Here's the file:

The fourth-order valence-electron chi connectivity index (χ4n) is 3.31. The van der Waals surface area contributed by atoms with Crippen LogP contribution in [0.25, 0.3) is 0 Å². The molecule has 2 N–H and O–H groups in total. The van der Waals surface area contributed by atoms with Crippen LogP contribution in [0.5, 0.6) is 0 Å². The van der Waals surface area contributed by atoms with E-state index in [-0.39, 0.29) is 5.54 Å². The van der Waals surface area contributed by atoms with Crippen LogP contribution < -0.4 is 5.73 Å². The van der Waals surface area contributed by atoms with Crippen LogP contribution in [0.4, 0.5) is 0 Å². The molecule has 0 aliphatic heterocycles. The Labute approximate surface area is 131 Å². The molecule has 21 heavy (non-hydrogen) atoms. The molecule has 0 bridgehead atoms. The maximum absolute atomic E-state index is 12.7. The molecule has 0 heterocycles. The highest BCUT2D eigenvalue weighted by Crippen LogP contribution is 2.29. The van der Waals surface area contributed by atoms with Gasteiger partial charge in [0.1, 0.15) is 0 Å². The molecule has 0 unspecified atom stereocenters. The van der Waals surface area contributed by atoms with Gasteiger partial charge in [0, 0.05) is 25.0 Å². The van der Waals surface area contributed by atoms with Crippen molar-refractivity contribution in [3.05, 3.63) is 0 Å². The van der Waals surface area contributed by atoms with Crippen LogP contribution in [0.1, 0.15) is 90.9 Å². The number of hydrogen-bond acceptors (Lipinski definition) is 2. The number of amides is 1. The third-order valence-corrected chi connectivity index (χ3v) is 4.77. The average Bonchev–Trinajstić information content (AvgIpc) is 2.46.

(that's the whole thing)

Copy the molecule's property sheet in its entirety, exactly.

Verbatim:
The fourth-order valence-electron chi connectivity index (χ4n) is 3.31. The van der Waals surface area contributed by atoms with Crippen LogP contribution in [0.25, 0.3) is 0 Å². The molecule has 2 N–H and O–H groups in total. The van der Waals surface area contributed by atoms with Crippen LogP contribution in [0.5, 0.6) is 0 Å². The van der Waals surface area contributed by atoms with E-state index in [-0.39, 0.29) is 5.54 Å². The van der Waals surface area contributed by atoms with Crippen LogP contribution < -0.4 is 5.73 Å². The van der Waals surface area contributed by atoms with Crippen LogP contribution in [0.4, 0.5) is 0 Å². The molecule has 0 aliphatic heterocycles. The Labute approximate surface area is 131 Å². The molecule has 21 heavy (non-hydrogen) atoms. The molecule has 0 bridgehead atoms. The maximum absolute atomic E-state index is 12.7. The molecule has 0 heterocycles. The highest BCUT2D eigenvalue weighted by Crippen LogP contribution is 2.29. The van der Waals surface area contributed by atoms with Gasteiger partial charge in [0.1, 0.15) is 0 Å². The molecule has 0 unspecified atom stereocenters. The van der Waals surface area contributed by atoms with Gasteiger partial charge in [0, 0.05) is 25.0 Å². The van der Waals surface area contributed by atoms with Crippen molar-refractivity contribution in [3.05, 3.63) is 0 Å². The van der Waals surface area contributed by atoms with Crippen LogP contribution in [0.1, 0.15) is 90.9 Å². The number of hydrogen-bond acceptors (Lipinski definition) is 2. The number of amides is 1. The third-order valence-corrected chi connectivity index (χ3v) is 4.77. The average Bonchev–Trinajstić information content (AvgIpc) is 2.46.